Next, we determined whether this pattern would be reflected in tumor growth of PC3 xenografts. Animals received systemic admininstration of doxorubicin followed by systemic injection of TRAIL after 24 hours, when c-FLIP levels were expected to have decreased. Tumors in animals injected with doxorubicin reached volumes of approximately 1000 mm3 within 26 days after treatment initiation (1025 ± 138 mm3), which was not significantly different from the control group (1025 ± 118 mm3, p = 0.41). Tumors in animals treated with Apo2L/TRAIL were reduced compared to either untreated or doxorubicin treated groups (833.5 ± 150 mm3, p = 0.03). However, tumors that had been exposed to both doxorubicin and Apo2L/TRAIL were significantly smaller (224 ± 145 mm3, p < 0.001) and remained smaller at day 33 (490 ± 197 mm3) when the experiment was terminated. Analysis of tumor volume over time suggests that a single round of combination treatment delays growth until day 26 (Fig 5C). After tumors escape this delay they resume growth at rates similar to the other groups.
In this study we have shown that combination of Apo2L/TRAIL and doxorubicin is more effective in retarding tumor growth of PC3 prostate carcinoma xenografts than either agent alone. Doxorubicin is an anthracycline, which intercalates into DNA thereby activating DNA repair pathways and elevating levels of p53. PC3 cells are p53-/-, which may explain why doxorubicin as a single agent was relatively uneffective against tumor growth inhibition . However doxorubicin was able to reduce expression of the anti-apoptotic protein c-FLIP in vivo. We have previously shown that sequential treatment of doxorubicin followed by TRAIL resulted in cell death in vitro . Our data suggest that downregulation of c-FLIP is an important step in vivo that enhances TRAIL-induced apoptosis as evidenced by increased TUNEL staining in tumors treated with combination therapy. Other agents that reduce c-FLIP and increase death ligand mediated apoptosis include cycloheximide, 9-nitrocamptothecin, cisplatin, and the proteasome inhibitor PS-341 [21–24]. These agents affect multiple cellular responses suggesting that downregulation of c-FLIP may not be the sole factor by which death ligand-induced apoptosis is enhanced. However, selective reduction of c-FLIP using RNA interference or anti-sense technology is sufficient to sensitize human cell lines, including Du145 prostate carcinoma cells to death receptor ligands, indicating that c-FLIP is a major provider of resistance in this apoptotic pathway [25, 26].
Tumors in mice that received Apo2L/TRAIL alone were about 20% smaller than those of the control group. Thus the growth inhibitory effect of Apo2L/TRAIL on PC3 xenografts in vivo was reflective of the results obtained in vitro. In contrast to single agent therapy, combination treatment with doxorubicin and TRAIL resulted in tumors that had 80% less volume than those in the control group. Tumors that received combination therapy continued to grow slowly, indicating that complete regression of PC3 xenografts was not achieved using a single treatment. In a recent study, PC3 xenografts were treated with irradiation followed by TRAIL, which resulted in complete growth inhibiton following three weekly rounds of therapy . This indicates that multiple treatments may be neccessary to achieve a complete response.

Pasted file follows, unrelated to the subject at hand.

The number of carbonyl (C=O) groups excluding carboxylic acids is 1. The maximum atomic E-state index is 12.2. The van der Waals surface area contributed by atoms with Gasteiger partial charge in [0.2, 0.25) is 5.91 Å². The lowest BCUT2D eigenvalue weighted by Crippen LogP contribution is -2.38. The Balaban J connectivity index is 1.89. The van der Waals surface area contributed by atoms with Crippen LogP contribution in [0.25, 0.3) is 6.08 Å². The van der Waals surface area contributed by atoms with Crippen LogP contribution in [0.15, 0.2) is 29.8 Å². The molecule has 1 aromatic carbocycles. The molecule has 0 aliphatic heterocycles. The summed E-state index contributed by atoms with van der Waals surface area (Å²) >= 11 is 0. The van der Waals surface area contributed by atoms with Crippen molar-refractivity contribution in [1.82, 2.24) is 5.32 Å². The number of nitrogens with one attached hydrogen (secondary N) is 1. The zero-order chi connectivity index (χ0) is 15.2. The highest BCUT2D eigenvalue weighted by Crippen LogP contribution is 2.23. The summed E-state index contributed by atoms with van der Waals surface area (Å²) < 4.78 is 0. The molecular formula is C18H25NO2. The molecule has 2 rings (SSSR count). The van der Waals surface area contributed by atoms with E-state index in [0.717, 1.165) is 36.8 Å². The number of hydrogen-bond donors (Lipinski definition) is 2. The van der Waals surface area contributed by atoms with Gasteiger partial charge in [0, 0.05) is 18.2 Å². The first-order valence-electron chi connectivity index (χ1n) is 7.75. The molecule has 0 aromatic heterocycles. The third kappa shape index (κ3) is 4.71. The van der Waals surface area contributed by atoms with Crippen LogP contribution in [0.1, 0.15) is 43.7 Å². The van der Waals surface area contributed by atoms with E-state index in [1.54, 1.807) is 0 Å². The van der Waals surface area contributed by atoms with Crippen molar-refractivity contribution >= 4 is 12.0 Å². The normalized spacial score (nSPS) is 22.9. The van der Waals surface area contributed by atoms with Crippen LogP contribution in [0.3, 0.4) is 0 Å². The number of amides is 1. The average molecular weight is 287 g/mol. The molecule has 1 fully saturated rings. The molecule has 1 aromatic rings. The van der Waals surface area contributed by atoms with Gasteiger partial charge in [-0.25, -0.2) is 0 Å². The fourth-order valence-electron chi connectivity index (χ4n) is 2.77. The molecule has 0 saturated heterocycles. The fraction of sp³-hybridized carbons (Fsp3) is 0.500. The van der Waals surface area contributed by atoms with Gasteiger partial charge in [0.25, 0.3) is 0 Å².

We observed that a single administration of 4 mg/kg doxorubicin reduced cFLIP protein in PC3 xenografts but not mouse heart. One possibility is that cFLIP expression is differentially affected in normal versus malignant cells. If so, then doxorubicin would preferentially lower the apoptotic threshold in cancer cells and facilitate the selective elimination of these cells. Alternatively, the difference may be species specific. When grown in mice, human xenografts of various origins have successfully been treated by TRAIL in combination with other agents [5, 24, 27–29]. In contrast, combination of doxorubicin and TRAIL in vitro can induce cell death in normal human breast, mesothelial, or prostate epithelial cells, [14, 30, 31], which suggests that combination therapy may lack specificity when applied to humans. Could combination therapy in mice be non-toxic because endogenous mouse c-FLIP remains unaffected by chemotherapy? To avoid the possible complication of toxicity the effect of chemotherapy on c-FLIP expression in human patients should be carefully evaluated before considering systemic combination of chemotherapy and Apo2L/TRAIL.
We found that combination of doxorubicin chemotherapy and Apo2L/TRAIL is more effective in tumor growth inhibition than either agent alone, indicating that this may represent a novel treatment strategy against prostate cancer. One of the mechanisms by which doxorubicin may enhance Apo2L/TRAIL apoptosis in PC3 xenografts is reduced expression of the anti-apoptotic protein c-FLIP. Future studies are needed to further investigate the effect of chemotherapy on c-FLIP in human patients and to optimize the treatment schedule to achieve complete tumor regression.
The authors would like to thank Genentech for its generous supply of Apo2L/TRAIL, Dr. Marcus Peter for the NF-6 hybridoma supernan and Margaret Romano from the Hollings Cancer Center histopathology core laboratory for excellent technical assistance. This research was supported by grants from the Department of Defense (N6311600MDM0601) and National Institutes of Health (NIH RO1 CA102218) to CVJ.